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33 Questions About American History You're Not Supposed to Ask

33 QUESTIONS ABOUT AMERICAN HISTORY YOU'RE NOT SUPPOSED TO ASK

by: Thomas E. Woods
Format: Paperback

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Product Description News flash: The Indians didn’t save the Pilgrims from starvation by teaching them to grow corn. The “Wild West” was more peaceful and a lot safer than most modern cities. And the biggest scandal of the Clinton years didn’t involve an intern in a blue dress. Surprised? Don’t be. In America, where history is riddled with misrepresentations, misunderstandings, and flat-out lies about the people and events that have shaped the nation, there’s the history you know and then there’s the truth. In 33 Questions About American History You’re Not Supposed to Ask, New York Times bestselling author Thomas E. Woods Jr. reveals the tough questions about our nation’s history that have long been buried because they’re too politically incorrect to discuss, including: Are liberals really so antiwar? Was the Civil War all about slavery? Did the Framers really look to the American Indians as the model for the U.S. political system? Did Bill Clinton actually stop a genocide in Kosovo, as we’re told? The answer to all those questions is no. Woods’s eye-opening exploration reveals just how much of the historical record has been whitewashed, overlooked, and skewed beyond recognition. 33 Questions About American History You’re Not Supposed to Ask will have you wondering just how much of your nation’s past you haven’t been told. About the Author THOMAS E. WOODS JR. is a New York Times bestselling author and contributing editor of The American Conservative. Excerpt. © Reprinted by permission. All rights reserved. QUESTION1 Did the Founding Fathers Support Immigration? Though polls consistently find that a majority of Americans believe immigration levels need to be reduced, many people still assume that the right of immigration is a hallowed American principle that no loyal citizen can consistently oppose. This assumption is false. Actually, the Founding Fathers were generally wary of immigration. They did not wish to exclude it altogether, but they saw no particular need to encourage it, especially among migrants whose cultural backgrounds were significantly different from their own. Consider Benjamin Franklin, that well-known cosmopolite and child of the Enlightenment. Franklin, it turns out, said quite a few politically incorrect things about non-British humanity (a category that includes the present writer). On one occasion he asked, "Why should Pennsylvania, founded by the English, become a colony of aliens, who will shortly be so numerous as to Germanize us, instead of our Anglifying them, and will never adopt our language or customs any more than they can acquire our complexion?" Thus immigrants of sufficient number and concentration could radically change the cultural landscape in ways that the native population might not want. We can already hear the modern liberal laughing at Franklin, pointing triumphantly to German assimilation in America as proof that the Pennsylvanian's concerns were without merit. But the point here is simply this: if unrestricted immigration had really been a traditional American principle, someone must have forgotten to tell Benjamin Franklin. And he was speaking of people who, as fellow heirs and architects of Western civilization, shared a great deal in common with the original settlers of British America. One can only imagine what Franklin would have had to say about current immigration policy. JEFFERSON AND HAMILTON ON IMMIGRATION Franklin was not alone. Thomas Jefferson's warning about mass immigration in his Notes on Virginia would doubtless come as a surprise to most Americans, since most American history textbooks for some reason choose not to highlight it. Jefferson asked suggestively, "Are there no inconveniences to be thrown into the scale against the advantage expected by a multiplication of numbers by the importation of foreigners?" "It is for the happiness of those united in society," the sage of Monticello went on to explain, "to harmonize as much as possi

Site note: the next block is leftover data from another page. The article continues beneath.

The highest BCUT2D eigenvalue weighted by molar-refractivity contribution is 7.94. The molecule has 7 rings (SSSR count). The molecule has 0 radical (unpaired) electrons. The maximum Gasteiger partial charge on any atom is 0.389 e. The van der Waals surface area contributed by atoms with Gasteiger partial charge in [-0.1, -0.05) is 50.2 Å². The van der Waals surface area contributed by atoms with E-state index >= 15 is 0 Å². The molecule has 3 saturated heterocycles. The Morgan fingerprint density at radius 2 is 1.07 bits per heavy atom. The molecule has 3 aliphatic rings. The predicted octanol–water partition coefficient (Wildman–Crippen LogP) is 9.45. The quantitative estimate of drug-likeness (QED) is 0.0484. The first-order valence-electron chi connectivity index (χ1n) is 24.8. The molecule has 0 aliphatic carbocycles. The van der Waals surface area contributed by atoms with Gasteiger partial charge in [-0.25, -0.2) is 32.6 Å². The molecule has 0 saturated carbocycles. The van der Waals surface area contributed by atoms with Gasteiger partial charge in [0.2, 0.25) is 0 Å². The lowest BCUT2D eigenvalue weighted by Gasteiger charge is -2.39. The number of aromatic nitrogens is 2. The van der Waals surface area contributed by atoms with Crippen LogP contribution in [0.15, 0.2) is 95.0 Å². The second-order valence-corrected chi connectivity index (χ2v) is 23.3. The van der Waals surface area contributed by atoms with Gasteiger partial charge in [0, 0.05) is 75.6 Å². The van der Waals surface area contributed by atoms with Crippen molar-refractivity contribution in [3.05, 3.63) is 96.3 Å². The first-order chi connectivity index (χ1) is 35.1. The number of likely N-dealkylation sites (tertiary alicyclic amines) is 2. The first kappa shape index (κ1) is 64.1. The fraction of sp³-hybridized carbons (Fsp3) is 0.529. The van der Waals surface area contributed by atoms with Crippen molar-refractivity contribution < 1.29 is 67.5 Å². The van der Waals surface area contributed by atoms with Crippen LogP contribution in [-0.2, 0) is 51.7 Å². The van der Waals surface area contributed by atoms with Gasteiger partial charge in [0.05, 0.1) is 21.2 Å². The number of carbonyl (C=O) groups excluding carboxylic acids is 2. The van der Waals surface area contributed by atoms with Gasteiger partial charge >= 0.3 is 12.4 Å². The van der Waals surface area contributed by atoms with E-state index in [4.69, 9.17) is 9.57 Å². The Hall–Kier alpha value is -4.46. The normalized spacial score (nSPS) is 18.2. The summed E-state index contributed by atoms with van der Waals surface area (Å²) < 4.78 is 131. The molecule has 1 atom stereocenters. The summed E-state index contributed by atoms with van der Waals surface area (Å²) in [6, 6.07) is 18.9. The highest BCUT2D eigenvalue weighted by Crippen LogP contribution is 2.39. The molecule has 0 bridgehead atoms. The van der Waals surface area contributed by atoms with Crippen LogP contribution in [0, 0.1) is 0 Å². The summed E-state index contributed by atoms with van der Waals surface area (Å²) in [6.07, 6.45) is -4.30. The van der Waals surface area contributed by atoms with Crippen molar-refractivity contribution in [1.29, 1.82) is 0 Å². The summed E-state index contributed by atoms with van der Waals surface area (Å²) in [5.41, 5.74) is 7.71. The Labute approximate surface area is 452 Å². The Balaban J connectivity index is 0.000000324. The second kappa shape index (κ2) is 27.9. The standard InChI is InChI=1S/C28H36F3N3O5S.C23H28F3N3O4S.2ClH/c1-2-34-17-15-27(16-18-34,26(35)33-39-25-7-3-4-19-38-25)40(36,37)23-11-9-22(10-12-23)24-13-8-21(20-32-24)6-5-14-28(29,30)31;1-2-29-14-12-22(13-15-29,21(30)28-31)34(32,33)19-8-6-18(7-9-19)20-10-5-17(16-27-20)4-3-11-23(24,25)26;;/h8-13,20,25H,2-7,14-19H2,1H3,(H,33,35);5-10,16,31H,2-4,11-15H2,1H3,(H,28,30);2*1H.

Details

Product Code: 9780307346698
ISBN: 0307346692
Publisher: Crown Forum
Publication Date: 2008-07-22
Number of Pages: 320 pages
Languages: english
Edition: Reprint
Dimension: 6.1 x 0.98 x 9.21 inches
Shipping Weight: 0.7 pounds